Graphic of city with hot spots
Urban Tree Canopy (UTC) Assessments

A new generation of remote sensing and GIS technologies have spurred UTC assessments for urban forest planning and management. This top-down approach was applied in San Jose, CA, where the council proposes to plant 100,000 trees by 2022. The San Jose Urban Forest Inventory and Assessment found that the annual ecosystem services and property values for the current urban forest provide $239.3 million in benefits. The city contains 2.1 million potential tree planting sites and by estimating the benefits of planting 100,000 trees, it was found that the benefits would increase almost 7% to $255.8 million annually. The city is using the report as a baseline for a proposed study of climate change impacts on the urban forest. This knowledge is especially important in the San Francisco Bay area, where increasing temperatures and fluctuations in precipitation might cause salt intrusion from rising sea levels. The FS study has helped the city of San Jose see the big picture and what they need to do to prepare for the changes to come.

City trees with large buildings in the background
Growing and Governing Green Infrastructure

Urban green infrastructure, including urban forests, is an important strategy for providing public goods and increasing resiliency while reducing ecological footprints and social inequity in metropolitan areas. In a recent paper, Drs. Robert Young and Greg McPherson found that visioning, planning and management of six large-scale tree planting initiatives was largely dominated by the public sector, unlike more transdisciplinary strategies in environmental governance. Many of these initiatives have had little success becoming institutionalized. In a previous paper, they described strategies for sustaining such initiatives. Also, Dr. Young described the role of planning in advancing these initiatives, and identified best practices that can inform future efforts to expand tree planting on a metropolitan scale.

Recent Publications

cover imageWhat is the value of a tree? What environmental services do they provide and at what cost? Our new Trees Pay Us Back brochures answer these and other questions. Produced in partnership with CAL FIRE Urban and Community Forestry, these brochures present information on trees in the 16 U.S. climate zones where research was conducted for our Community Tree Guide series and i-Tree Streets. From the Southern and Northern California Coast to the Northeast, Coastal Plain, and Central Florida regions, click to view and download the PDF for your region.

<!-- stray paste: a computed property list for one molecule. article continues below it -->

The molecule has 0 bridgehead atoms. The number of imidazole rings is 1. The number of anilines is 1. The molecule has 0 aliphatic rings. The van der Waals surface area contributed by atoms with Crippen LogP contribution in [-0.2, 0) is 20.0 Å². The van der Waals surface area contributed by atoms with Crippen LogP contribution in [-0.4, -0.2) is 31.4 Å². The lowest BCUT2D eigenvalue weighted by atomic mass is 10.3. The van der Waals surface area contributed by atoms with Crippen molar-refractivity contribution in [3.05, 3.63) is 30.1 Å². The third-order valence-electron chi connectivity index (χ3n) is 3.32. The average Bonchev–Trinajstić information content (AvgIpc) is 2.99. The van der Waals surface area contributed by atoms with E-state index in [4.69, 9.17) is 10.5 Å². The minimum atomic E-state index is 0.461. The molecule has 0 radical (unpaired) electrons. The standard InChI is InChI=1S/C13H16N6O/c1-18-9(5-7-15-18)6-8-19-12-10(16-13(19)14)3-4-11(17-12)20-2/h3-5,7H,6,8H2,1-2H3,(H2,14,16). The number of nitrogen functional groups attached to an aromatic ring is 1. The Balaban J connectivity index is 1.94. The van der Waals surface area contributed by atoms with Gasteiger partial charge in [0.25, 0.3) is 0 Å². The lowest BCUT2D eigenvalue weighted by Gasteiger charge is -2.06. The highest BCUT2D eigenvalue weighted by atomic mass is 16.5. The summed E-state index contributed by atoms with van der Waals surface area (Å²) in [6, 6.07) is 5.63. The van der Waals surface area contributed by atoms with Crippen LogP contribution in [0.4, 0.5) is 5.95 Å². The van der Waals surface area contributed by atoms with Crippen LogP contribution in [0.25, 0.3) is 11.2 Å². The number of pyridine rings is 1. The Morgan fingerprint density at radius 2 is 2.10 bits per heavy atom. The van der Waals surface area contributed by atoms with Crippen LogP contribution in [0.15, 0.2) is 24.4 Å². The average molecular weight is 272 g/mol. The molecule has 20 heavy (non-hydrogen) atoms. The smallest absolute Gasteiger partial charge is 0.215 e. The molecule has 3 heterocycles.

New approach to quantify and map urban forest carbon. By incorporating age-related differences among census block groups that influence tree species composition and stand structure, this novel approach improves carbon estimates and increases the resolution at which carbon can be mapped across a region.

Special Issue on Water Scarcity and Urban Forest Management. The articles in this special issue of Arboriculture & Urban Forestry offer "lessons learned" from a serious drought in Australia to inform future policy, research, design and management.

Trees Give Roads a Breath of Fresh Air May was Clean Air Month and the role of roadside trees in cleaning the air and helping us feel better was described in a recent blog. A multidisciplinary group of researchers, planners and policymakers from the U.S. Environmental Protection Agency, U.S. Forest Service and other organizations found that strategically planting trees near busy roadways may significantly enhance air quality. Their findings were published recently in the Transportation Research Board magazine.

All Trees Not Equal. Greg McPherson's blog supports the California Urban Forest Council's Invest From the Ground Up campaign by providing guidelines for selecting and locating trees to maximize climate, energy and environmental benefits.

Greenhouse Gas Inventory of an Ornamental Tree Production System. This article reports the results of a study to determine the greenhouse gas (GHG) emissions from nursery production of ornamental trees for urban forestry.

Comparison of Methods for Estimating Carbon Dioxide Storage by Sacramento's Urban Forest. This chapter by Drs. Elena Aguaron and Greg McPherson in Carbon Sequestration in Urban Ecosystems determines and examines variability among CO2 estimation approaches.

Last Modified: Nov 3, 2016 01:44:01 PM